During the Civil War neighbors would load up a wagon with quilts, food, and any other supplies they could spare for the soldiers. Sometimes a young, unmarried woman went. Someone, maybe a grandmother, would risk her life to drive the wagon as close to the fighting as she dared. The young woman would stay to help in the hospital. ...

Part I: Arrival and An Khe

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Chapter 2 A Blacked-Out Runway

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pp. 25-50

The 707 descended, and just before its wheels touched the runway, I refreshed my makeup. I was there to bring the soldiers reminders of home. Some of them hadn’t seen an American girl since they arrived in Vietnam. The sun had long set. Out the window I saw flashes of artillery fire on the horizon all around the sparse lights of Saigon. ...

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Chapter 3 A Disguise to Fool a Sniper

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pp. 51-92

During my assignment at An Khe the war became personal. Our recreation center sat next to the hospital, so we saw many patients. One man was proud of his face. “My scars are better than all of my buddies’.” One anticipated his recovery, “The muscle in this arm was so messed up, the doctors took it out. ...

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Chapter 4 Hot Landing Zone

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pp. 93-114

About two weeks before I transferred from An Khe to Dong Ba Thin, Sandra and I were working in the office. Opening the mail, she mumbled to herself, “Here’s a letter from the division commander. I wonder what he has to say.” She opened the letter. She startled. “It’s an invitation to dinner at the general’s mess. This is big.” ...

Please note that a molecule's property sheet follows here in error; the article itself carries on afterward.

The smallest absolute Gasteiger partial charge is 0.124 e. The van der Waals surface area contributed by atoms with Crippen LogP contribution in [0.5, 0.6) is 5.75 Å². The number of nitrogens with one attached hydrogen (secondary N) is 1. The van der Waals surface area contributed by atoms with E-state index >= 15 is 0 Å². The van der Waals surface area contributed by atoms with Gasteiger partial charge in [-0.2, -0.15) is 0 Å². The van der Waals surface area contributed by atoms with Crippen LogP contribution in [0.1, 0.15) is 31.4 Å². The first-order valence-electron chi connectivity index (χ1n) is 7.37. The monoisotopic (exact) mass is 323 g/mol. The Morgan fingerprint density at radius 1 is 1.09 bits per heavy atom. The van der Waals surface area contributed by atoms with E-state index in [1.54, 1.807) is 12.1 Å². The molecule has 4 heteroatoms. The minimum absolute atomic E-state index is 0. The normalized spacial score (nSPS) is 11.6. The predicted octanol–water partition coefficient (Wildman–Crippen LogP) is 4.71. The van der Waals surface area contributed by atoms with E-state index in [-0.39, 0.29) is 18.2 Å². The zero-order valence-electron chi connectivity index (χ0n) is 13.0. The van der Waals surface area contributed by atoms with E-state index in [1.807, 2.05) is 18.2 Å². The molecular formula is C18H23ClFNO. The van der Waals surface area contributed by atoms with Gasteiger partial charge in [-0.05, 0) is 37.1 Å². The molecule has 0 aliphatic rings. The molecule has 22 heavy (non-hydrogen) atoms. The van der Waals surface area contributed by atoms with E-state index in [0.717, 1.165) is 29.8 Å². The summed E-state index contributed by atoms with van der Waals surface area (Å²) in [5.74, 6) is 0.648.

Part II: Dong Ba Thin

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Chapter 5 Poison Booth at the Carnival

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pp. 117-144

Some secrets are meant to be shared, some to be hidden. Dong Ba Thin was a self-contained civilization, a small unit with Susie, Gini, and me. My new home was a green Quonset hut. It sat in the middle of an open area away from other buildings. There was a perfect palm tree in the front yard. No guards, no barbed wire, and no bunker. ...

Part III: Di An

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Chapter 6 Bring a Case of Beer

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pp. 147-168

Maybe it was my country-girl upbringing. Maybe it was because I had to live up to my father’s job as a school superintendent, but I never saw it coming. I was abducted. The 1st Infantry Division had acquired their nickname, the Big Red One, during World War II. Their motto, “If you’re going to be one, be a big red one,” ...

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Chapter 7 A Veteran under the Desk

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pp. 169-198

On Thanksgiving we got caught in the enemy’s crossfire. The authorities in Vietnam confined most women to relatively safe rear areas. However, in Vietnam, commanders allowed the Red Cross girls to go where few went. We traveled to visit the men everywhere, even to the foxholes, as Sandra and I had done at Buon Blech. ...

Part IV: Bien Hoa and the Voyage Home